Not again. The news is full of reports that more than 500 million online users had their privacy breached in the recent Yahoo online hack. Yahoo is not alone – LinkedIn, MySpace, Dropbox, Target, Anthem, Sony — it’s impossible to keep track, but you can see a list of the largest data breaches of all time for a trip down memory lane. And now we learn that Russian hackers are trying to compromise our voting and election systems.
What’s a person to do?
Well, if you fear your info was leaked in the recent Yahoo leak, the company has an info page of signs of a hacked Yahoo account and what to do.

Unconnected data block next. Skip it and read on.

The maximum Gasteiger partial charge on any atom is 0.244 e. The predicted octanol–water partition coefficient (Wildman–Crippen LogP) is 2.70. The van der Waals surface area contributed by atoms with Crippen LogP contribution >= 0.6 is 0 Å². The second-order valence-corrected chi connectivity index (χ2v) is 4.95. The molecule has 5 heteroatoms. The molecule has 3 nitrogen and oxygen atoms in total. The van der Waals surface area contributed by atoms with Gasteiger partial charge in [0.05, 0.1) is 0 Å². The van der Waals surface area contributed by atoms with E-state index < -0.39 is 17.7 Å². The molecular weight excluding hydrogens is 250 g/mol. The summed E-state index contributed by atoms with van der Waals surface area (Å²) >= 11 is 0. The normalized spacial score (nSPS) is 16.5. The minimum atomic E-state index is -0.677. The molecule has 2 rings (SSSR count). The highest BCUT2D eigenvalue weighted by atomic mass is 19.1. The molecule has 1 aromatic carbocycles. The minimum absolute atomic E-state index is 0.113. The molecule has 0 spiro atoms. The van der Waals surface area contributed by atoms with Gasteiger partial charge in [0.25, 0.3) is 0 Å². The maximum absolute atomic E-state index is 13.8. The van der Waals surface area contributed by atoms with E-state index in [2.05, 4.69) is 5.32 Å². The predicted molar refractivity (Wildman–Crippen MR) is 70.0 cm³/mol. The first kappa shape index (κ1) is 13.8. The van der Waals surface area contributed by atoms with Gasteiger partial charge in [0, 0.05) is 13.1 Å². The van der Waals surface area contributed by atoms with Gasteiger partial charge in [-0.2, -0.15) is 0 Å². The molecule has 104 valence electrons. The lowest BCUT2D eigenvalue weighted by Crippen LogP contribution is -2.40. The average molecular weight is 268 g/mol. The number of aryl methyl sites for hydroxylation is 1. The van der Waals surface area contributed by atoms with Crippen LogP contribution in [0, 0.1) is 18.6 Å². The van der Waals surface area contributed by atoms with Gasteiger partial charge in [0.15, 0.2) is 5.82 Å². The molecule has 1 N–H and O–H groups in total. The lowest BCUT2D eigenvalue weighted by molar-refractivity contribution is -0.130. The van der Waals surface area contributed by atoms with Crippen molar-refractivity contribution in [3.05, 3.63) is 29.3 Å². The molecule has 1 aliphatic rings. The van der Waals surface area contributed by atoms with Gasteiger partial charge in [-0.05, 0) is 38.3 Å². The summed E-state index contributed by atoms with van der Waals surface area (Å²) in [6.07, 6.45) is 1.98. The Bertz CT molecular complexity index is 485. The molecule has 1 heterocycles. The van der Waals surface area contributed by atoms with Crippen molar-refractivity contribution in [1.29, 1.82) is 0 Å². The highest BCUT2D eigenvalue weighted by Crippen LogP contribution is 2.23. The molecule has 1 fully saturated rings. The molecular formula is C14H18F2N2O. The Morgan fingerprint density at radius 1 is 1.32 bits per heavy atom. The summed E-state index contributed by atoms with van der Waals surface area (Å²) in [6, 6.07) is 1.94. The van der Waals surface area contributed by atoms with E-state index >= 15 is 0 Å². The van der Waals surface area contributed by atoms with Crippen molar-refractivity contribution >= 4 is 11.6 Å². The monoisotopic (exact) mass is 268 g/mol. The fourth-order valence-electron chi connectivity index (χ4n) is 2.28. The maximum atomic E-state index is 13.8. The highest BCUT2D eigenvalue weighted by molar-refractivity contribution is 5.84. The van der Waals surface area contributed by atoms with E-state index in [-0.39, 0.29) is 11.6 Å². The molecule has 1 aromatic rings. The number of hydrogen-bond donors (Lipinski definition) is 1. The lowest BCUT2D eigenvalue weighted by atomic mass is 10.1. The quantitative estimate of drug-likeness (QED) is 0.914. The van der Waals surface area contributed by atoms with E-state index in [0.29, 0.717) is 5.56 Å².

But taking remedial steps after the horse gets out of the barn doesn’t help you much for protection from the next attack. If your house was robbed, you’d take steps to beef up security, and online isn’t much different – you need to take serious preventive steps now to avoid exposure. It’s human nature to put this off – plus, it can be hard to know just what steps to take. That’s why we were happy to see that the recent Consumer Reports has made online security a focus of the new issue.
Their excellent article 66 Ways to Protect Your Privacy Right Now is a comprehensive must-read, covering online, mobile and real-world security matters. It includes concrete tips, how-tos, and videos on the following topics:
- Screen locks
- Snail mail privacy
- Unbreakable passwords
- Mobile account safety
- Connected devices
- Handling public WiFi
- Everyday encryption
- Facebook settings
- Home WiFi settings
- Boosting web browser privacy
- Beating ransomware
- How to avoid phishing schemes
- Google settings